An exhibition featuring the works of famous Chinese-French artist and philosopher Xiong Bingming is held at the National Art Museum of China on November 26, 2019. /VCG Photo

An exhibition featuring the works of famous Chinese-French artist and philosopher Xiong Bingming is held at the National Art Museum of China on November 26, 2019. /VCG Photo

An exhibition featuring the works of renowned Chinese-French artist and philosopher Xiong Bingming opened at the National Art Museum of China (NAMOC) on Tuesday.

The exhibition features 205 pieces of his work, including sculptures, oil paintings, prints, sketches, ink paintings and calligraphy, among others.

Also known as Ping-Ming Hsiung, Xiong was born in Nanjing in 1922. He is the second son of famous Chinese mathematician Xiong Qinglai.

He was very accomplished in the fields of philosophy, literature, painting, sculpture and calligraphy. He continued his studies in France, where he lived for over 50 years, blending Chinese and Western cultures in his works and forming a distinctive personal style.

Making important contributions to the development of art and research on art history, he was considered one of the important representatives of overseas Chinese artists in the 20th century. In 2002, he died in Paris at the age of 80.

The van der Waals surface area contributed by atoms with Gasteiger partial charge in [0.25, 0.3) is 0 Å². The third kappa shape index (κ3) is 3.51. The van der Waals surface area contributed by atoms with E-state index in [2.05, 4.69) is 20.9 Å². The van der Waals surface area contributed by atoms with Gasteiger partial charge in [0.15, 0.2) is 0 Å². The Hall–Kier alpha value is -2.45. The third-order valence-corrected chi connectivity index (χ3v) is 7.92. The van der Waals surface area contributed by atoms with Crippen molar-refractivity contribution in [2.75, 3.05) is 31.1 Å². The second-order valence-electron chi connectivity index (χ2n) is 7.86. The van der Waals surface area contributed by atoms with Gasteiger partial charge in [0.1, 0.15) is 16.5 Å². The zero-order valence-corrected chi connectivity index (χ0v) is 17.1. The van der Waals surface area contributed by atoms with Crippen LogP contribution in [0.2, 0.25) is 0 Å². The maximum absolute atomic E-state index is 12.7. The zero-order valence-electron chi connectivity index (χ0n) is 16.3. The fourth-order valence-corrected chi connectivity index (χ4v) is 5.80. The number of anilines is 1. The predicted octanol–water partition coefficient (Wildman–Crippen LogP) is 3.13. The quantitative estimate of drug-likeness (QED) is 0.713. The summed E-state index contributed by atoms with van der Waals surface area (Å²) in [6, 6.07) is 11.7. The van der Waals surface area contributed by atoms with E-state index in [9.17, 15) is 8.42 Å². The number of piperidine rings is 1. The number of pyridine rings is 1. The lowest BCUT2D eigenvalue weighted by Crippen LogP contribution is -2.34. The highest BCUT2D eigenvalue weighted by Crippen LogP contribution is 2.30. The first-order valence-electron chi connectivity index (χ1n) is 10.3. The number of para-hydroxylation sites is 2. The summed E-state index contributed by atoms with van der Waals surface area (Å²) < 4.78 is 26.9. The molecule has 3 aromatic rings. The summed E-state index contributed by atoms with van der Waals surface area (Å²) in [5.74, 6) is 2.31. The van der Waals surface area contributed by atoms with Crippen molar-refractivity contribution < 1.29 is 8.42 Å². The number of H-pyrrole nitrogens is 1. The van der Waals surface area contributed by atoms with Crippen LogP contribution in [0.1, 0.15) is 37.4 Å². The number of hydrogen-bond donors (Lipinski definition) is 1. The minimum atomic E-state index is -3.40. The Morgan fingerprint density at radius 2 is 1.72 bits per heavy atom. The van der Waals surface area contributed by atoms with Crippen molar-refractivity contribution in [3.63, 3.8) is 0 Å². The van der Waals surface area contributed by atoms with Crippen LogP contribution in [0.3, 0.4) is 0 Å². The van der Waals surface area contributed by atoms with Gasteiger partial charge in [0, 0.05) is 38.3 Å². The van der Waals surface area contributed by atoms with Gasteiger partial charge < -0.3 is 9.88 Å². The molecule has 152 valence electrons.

Yang Zhenning (center) and his wife Weng Fan attend an exhibition on November 26, 2019. /VCG Photo

Yang Zhenning (center) and his wife Weng Fan attend an exhibition on November 26, 2019. /VCG Photo

This year marks the 55th anniversary of the establishment of diplomatic relations between China and France and the 100th anniversary of the Chinese Diligent Work-Frugal Study Movement, a series of work-study programs that brought Chinese students to France. to work in order to pay for their study of Western science and culture. Xiong was one of them.

Looking at the development of Chinese art in the 20th century, it’s not hard to see that French culture had a huge impact on the transformation of modern Chinese art that blends Chinese and Western cultures, Wu said. Weishan, curator of the National Museum of Art. from China, adding that Xiong’s experience is an example.

After Xiong’s death, his wife Lu Bing’an donated many of his works to NAMOC. The works on display are all from the NAMOC collection donated by Xiong’s family and his friend Yang Zhenning.

The exhibition lasts until December 15.

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